The report by the three-member task force makes 25 recommendations to improve education and employment outcomes for First Nations and Metis people. One recommendation is that the province should fund driver education training for Saskatchewan students attending schools on reserves.
"Well, if you don't have a licence, you can't work," said task force chairman Gary Merasty.
"It's absolutely critical. I can't think of any job virtually in Saskatchewan that does not require a licence either to get you to work or as part of your duties."
Federation of Saskatchewan Indian Nations vice-chief Simon Bird says driver education is a practical solution.
"It's going to be a win-win not only for the students themselves, but for the economy," said Bird.
"We keep talking about long-term investment and something as simple, as many people would like to think so, is not so simple when it comes to...who is going to put the investment on paper and right into our First Nations schools."
The report also offers suggestions for an early childhood strategy, literacy, education funding and skills training.
The task force says it heard from people about the limited availability of reading material — books, newspapers, magazines and Internet. It says the lack of literacy skills impacts daily life, health and education outcomes and employment opportunities.
The group says it also heard numerous statements about the disparities in educational funding between reserve schools and provincial schools and that difficulties have been compounded by years of underfunding. One recommendation is that the province, the Federation of Saskatchewan Indian Nations and First Nations education authorities examine the level of pre-kindergarten to grade 12 funding provided for Saskatchewan.
Another is that the province expand adult basic education, particularly on reserves.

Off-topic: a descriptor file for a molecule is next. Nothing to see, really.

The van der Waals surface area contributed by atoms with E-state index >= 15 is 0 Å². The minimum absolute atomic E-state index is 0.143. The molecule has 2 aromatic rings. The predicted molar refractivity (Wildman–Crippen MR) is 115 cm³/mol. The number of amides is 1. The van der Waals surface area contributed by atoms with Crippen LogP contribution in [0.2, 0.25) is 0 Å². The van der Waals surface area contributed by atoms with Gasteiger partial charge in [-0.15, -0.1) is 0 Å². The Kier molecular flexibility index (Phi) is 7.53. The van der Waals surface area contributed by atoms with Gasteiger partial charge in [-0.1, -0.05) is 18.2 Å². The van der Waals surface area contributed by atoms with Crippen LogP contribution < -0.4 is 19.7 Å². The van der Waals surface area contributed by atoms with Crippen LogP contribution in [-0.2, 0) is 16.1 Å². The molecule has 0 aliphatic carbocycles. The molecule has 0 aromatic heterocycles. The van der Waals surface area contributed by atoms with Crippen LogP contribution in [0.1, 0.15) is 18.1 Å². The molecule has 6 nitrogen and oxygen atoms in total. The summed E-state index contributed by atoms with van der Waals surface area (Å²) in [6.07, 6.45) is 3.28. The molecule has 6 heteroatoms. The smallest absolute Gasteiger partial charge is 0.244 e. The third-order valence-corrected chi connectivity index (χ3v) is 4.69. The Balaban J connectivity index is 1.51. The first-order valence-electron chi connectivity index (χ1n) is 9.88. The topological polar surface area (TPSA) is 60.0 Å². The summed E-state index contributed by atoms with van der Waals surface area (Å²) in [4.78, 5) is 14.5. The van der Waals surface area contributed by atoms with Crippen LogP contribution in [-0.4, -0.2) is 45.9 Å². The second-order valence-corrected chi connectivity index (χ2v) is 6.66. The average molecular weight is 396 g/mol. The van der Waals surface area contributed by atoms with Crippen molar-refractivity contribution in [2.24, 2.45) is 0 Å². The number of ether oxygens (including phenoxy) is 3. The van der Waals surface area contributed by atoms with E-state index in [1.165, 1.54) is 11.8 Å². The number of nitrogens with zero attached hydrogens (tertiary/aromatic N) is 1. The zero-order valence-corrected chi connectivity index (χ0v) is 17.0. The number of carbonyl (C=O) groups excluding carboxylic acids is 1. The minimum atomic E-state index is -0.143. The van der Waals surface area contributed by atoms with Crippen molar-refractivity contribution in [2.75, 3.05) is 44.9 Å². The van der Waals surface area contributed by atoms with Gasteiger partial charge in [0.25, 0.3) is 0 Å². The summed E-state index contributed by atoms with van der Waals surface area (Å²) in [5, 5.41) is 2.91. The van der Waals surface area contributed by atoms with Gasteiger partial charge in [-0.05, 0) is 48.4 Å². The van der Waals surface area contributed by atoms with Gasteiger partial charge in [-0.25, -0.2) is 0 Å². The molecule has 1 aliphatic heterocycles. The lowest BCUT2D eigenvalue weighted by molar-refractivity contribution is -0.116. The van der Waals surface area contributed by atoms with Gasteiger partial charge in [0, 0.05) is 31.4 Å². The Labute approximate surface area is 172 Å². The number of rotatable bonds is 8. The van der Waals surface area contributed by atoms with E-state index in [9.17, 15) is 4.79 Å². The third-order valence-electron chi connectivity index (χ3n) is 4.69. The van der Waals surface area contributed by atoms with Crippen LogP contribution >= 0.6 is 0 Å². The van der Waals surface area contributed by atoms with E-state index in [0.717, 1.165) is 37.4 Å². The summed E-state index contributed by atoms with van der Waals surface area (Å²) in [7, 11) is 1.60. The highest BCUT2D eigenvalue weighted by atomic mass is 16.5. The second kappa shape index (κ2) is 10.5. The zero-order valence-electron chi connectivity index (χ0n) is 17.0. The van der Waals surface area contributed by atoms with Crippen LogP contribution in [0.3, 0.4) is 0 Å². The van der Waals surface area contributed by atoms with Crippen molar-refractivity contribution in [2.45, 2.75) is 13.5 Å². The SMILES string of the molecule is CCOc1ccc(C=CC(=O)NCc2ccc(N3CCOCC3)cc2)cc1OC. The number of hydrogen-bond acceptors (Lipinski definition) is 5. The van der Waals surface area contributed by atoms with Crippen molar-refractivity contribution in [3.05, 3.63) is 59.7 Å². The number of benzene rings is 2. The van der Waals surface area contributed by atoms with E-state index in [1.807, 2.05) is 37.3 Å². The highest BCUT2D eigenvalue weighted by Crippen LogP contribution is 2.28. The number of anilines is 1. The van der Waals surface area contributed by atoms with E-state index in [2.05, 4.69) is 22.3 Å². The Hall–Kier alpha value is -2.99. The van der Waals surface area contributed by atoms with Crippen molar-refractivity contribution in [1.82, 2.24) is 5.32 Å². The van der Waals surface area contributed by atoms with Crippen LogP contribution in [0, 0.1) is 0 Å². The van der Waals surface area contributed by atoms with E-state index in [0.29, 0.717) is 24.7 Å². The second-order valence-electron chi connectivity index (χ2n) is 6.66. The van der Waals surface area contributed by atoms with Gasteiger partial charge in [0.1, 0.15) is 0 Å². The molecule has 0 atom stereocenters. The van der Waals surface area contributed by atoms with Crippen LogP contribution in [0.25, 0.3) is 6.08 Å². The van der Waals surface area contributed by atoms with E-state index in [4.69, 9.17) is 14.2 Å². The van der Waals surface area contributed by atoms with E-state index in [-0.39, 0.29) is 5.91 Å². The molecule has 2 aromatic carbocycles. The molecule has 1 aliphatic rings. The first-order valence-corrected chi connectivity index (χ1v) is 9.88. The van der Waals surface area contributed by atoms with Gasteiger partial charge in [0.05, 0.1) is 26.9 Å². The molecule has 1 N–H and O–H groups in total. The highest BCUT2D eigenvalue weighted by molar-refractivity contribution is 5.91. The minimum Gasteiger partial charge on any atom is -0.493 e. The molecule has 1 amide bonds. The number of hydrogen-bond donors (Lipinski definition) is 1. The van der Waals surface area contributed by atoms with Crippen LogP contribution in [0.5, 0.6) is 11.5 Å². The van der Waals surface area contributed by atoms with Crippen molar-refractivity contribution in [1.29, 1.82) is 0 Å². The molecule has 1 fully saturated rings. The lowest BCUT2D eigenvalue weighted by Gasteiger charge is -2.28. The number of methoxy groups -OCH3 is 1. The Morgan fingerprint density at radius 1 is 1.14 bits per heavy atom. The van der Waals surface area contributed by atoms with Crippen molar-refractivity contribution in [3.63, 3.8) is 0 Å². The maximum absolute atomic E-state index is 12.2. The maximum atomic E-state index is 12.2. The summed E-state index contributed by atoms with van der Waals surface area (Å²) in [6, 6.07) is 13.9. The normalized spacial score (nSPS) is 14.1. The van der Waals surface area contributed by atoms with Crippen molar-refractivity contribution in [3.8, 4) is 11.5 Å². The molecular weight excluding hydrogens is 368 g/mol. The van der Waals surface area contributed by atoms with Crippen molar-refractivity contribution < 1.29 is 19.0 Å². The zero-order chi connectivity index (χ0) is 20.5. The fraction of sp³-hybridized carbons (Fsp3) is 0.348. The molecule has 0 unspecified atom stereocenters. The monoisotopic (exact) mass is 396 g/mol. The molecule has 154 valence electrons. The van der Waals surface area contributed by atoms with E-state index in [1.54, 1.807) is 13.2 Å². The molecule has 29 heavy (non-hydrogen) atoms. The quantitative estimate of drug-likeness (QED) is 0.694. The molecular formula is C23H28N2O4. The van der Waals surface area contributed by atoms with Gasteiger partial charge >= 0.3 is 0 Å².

The federal government did not take part in the task force, but the report nonetheless makes recommendations for Ottawa, too. It says the feds should increase funding for the post-secondary student support program in order to keep pace with the rising costs of living and the increasing number of First Nations and Metis students.
The task force also recommends that all post-secondary institutions work with employers to better align job needs and program offerings.
"We set up the report so that there's short, medium and long-term goals that can be achieved and certainly I think some of the short-term goals are very realistic," said Merasty.
Bird says the information has to be acted upon. He says the province and First Nations people can't afford to go through another generation without change.
"The status quo is not acceptable," said Bird.
"We can't go on and expect better results for the territory we call Saskatchewan, which we all share, without having to invest seriously in our First Nations students."
Saskatchewan Premier Brad Wall hinted that some action on the recommendations could come soon.
Wall told the legislature Monday that driver education "is obviously pretty key for young First Nations people, First Nations of all ages to be engaged in the economy."
"It's one small recommendation. We might be able to move on that very quickly," Wall said.